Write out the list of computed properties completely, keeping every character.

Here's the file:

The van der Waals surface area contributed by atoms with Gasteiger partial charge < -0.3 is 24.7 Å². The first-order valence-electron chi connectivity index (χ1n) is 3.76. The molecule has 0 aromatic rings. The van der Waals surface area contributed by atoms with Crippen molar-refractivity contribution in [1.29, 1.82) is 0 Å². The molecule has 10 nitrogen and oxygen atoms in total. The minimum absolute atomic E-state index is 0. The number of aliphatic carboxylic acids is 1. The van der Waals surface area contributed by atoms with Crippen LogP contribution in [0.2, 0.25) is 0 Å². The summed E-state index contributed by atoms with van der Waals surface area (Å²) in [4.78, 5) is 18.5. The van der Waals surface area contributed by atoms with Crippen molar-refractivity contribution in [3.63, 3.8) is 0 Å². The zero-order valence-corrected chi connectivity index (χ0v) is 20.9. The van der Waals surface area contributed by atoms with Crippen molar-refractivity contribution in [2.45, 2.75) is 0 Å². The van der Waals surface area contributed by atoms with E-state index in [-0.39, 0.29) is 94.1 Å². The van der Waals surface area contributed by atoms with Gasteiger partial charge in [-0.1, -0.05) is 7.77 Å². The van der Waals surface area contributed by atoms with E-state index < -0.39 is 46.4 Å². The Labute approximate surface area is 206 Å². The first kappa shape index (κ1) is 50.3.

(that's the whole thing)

The van der Waals surface area contributed by atoms with Gasteiger partial charge < -0.3 is 24.7 Å². The first-order valence-electron chi connectivity index (χ1n) is 3.76. The molecule has 0 aromatic rings. The van der Waals surface area contributed by atoms with Crippen molar-refractivity contribution in [1.29, 1.82) is 0 Å². The molecule has 10 nitrogen and oxygen atoms in total. The minimum absolute atomic E-state index is 0. The number of aliphatic carboxylic acids is 1. The van der Waals surface area contributed by atoms with Crippen LogP contribution in [0.2, 0.25) is 0 Å². The summed E-state index contributed by atoms with van der Waals surface area (Å²) in [4.78, 5) is 18.5. The van der Waals surface area contributed by atoms with Crippen molar-refractivity contribution in [3.63, 3.8) is 0 Å². The zero-order valence-corrected chi connectivity index (χ0v) is 20.9. The van der Waals surface area contributed by atoms with Crippen molar-refractivity contribution in [2.45, 2.75) is 0 Å². The van der Waals surface area contributed by atoms with E-state index in [-0.39, 0.29) is 94.1 Å². The van der Waals surface area contributed by atoms with Gasteiger partial charge in [-0.1, -0.05) is 7.77 Å². The van der Waals surface area contributed by atoms with E-state index < -0.39 is 46.4 Å². The Labute approximate surface area is 206 Å². The first kappa shape index (κ1) is 50.3.